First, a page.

Vikings’ Zimmer: Patriots using Cordarrelle Patterson ‘way better than we did’
EAGAN, Minn. -- Maybe it shouldn’t come as a surprise that New England Patriots coach Bill Belichick has found a way to unlock the potential of enigmatic Cordarrelle Patterson.
You could see it coming in mid-March, when Belichick flipped a fifth-round pick to the Oakland Raiders in exchange for Patterson. Widely regarded the best NFL coach of all time after winning five Super Bowls in New England, Belichick clearly saw something in Patterson, a first-round draft pick who had made a name as a kick returner and nothing else.
The Vikings struggled to get Patterson, a receiver from Tennessee, involved in their offense in parts of four seasons after taking him with first-round pick in the 2013 NFL Draft. But the Patriots have found a way to tailor parts of their offense to his strengths.
“Quite honestly, they’re using him way better than we did,” Vikings coach Mike Zimmer said. “He’s a great athlete and a very, very strong runner. I think they use him in a number of different ways. I mean, it’s good to see for him. I wish we would have used him a little bit better.”
It’s not uncommon to see Patterson, 27, take snaps out of the backfield, line up in the slot and split out wide, sometimes in the same possession.
“He has the ability to do all of those things: to run, to catch, to have the vision and athleticism to run the ball in space, and have the size and power to be able to get a tough yard and run through tackles when he needs to do that,” Belichick said this week.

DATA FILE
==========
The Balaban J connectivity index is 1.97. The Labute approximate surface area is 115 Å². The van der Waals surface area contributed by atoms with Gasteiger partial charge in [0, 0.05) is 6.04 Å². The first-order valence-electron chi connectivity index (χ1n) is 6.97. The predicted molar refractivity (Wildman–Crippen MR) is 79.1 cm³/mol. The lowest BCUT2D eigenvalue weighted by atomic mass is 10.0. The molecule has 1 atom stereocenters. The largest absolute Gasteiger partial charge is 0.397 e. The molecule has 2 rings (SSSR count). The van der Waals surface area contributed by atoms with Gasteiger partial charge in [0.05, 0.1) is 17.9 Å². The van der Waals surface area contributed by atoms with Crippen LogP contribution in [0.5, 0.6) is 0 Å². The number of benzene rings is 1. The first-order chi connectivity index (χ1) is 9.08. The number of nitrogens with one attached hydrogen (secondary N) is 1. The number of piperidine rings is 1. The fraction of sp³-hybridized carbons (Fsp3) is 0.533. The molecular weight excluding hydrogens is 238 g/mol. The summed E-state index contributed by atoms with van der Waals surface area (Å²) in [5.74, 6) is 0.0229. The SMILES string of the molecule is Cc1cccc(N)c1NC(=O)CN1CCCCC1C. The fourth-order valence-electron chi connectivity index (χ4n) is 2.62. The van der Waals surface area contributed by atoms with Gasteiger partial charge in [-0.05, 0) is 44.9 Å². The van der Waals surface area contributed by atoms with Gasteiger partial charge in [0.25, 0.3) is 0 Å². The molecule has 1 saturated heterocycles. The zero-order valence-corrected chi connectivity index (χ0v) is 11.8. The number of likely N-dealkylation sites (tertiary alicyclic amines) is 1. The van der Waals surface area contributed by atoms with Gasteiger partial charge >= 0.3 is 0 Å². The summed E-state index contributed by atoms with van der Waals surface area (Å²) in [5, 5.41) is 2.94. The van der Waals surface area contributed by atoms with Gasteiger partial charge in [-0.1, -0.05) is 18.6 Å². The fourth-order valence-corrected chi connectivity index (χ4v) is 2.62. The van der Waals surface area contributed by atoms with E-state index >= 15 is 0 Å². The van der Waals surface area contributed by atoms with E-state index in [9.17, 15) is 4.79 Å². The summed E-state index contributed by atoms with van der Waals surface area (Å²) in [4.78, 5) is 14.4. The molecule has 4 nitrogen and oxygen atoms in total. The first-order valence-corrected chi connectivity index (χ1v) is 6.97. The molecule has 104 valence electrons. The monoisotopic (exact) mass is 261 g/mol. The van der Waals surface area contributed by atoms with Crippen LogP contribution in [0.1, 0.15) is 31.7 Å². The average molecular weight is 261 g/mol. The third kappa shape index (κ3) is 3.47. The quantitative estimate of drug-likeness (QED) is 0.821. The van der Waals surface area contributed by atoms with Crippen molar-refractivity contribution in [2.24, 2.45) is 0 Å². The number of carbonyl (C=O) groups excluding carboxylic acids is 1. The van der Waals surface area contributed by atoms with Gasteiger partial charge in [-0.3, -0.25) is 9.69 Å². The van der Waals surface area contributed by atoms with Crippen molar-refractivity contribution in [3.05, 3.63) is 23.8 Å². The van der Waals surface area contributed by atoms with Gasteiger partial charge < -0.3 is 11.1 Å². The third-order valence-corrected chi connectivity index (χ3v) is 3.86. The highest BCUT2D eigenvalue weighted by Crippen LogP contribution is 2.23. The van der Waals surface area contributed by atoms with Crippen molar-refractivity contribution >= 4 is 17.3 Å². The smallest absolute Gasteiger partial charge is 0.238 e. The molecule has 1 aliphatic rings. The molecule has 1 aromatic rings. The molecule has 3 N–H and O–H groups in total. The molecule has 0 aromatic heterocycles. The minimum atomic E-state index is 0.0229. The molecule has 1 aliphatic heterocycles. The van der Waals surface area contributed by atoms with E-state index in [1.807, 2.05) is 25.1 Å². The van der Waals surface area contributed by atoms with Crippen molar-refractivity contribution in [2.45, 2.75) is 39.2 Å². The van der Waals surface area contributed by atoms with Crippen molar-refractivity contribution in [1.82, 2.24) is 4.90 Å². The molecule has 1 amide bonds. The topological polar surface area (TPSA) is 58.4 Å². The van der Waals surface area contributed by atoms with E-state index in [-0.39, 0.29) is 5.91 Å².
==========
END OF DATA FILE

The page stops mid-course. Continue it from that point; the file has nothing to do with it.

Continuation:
“He has good hands. He’s excellent with the ball in his hands. He really knows how to set up blocks and how to break tackles and how to gain yards. He’s extremely talented at doing that.”
With five games left in the regular season, Patterson already has set a career-high with 37 carries for 156 yards and a touchdown, as he’s being used as an actual downhill runner between the tackles rather than simply as a gadget on the outside. He also has caught 13 passes for 120 yards and a pair of touchdowns.
“We didn’t get him the ball enough maybe in a lot of those ways that they’re using him,” Zimmer said. “Honestly, since I’ve been watching him on tape, I’m going to put that in the back of my mind if we ever get a guy like this again, or a guy like that again, that we can use him in much better ways.”
The Vikings’ failure to get Patterson going has always been a little confusing. As their kick returner, he scored five touchdowns and averaged 30.4 yards a return in four seasons, but they didn’t get him the ball much as a receiver or runner.
As a receiver, he averaged 20.6 yards a game and scored seven touchdowns in four seasons. He finished his Vikings tenure with 31 rushes, even though he averaged 10.2 yards a carry.
Zimmer emphasized that the Vikings had Adrian Peterson during Patterson’s four seasons in Minnesota, but in two of those seasons, Peterson played a combined four games because of suspensions and injuries.
“We tinkered around with (Patterson),” Zimmer said. “I still think there we could have used him more in some of those kinds of ways.”
The fact that Patterson has been more utilized in the Patriots’ offense hasn’t taken away from him being a menace on special teams. His 30.9-yard average on kick returns is second in the NFL, and he ran for a 95-yard touchdown in Week 7.
“He’s one of the best kick returners to ever play the game,” Vikings punt returner Marcus Sherels said. “He’s electric with the ball in his hands, as we saw when he was here. Now he’s being used in a variety of positions, and when he’s out there, he’s doing a great job. We have our work cut out for us. He’s a special player.”
Clearly, that’s something Belichick realized from the jump, and now he’s reaping the rewards on his investment.
“He’s always ready to go,” Belichick said. “I know we’ve asked him to do a lot of different things and he’s been ready, willing, and able to do all of them.”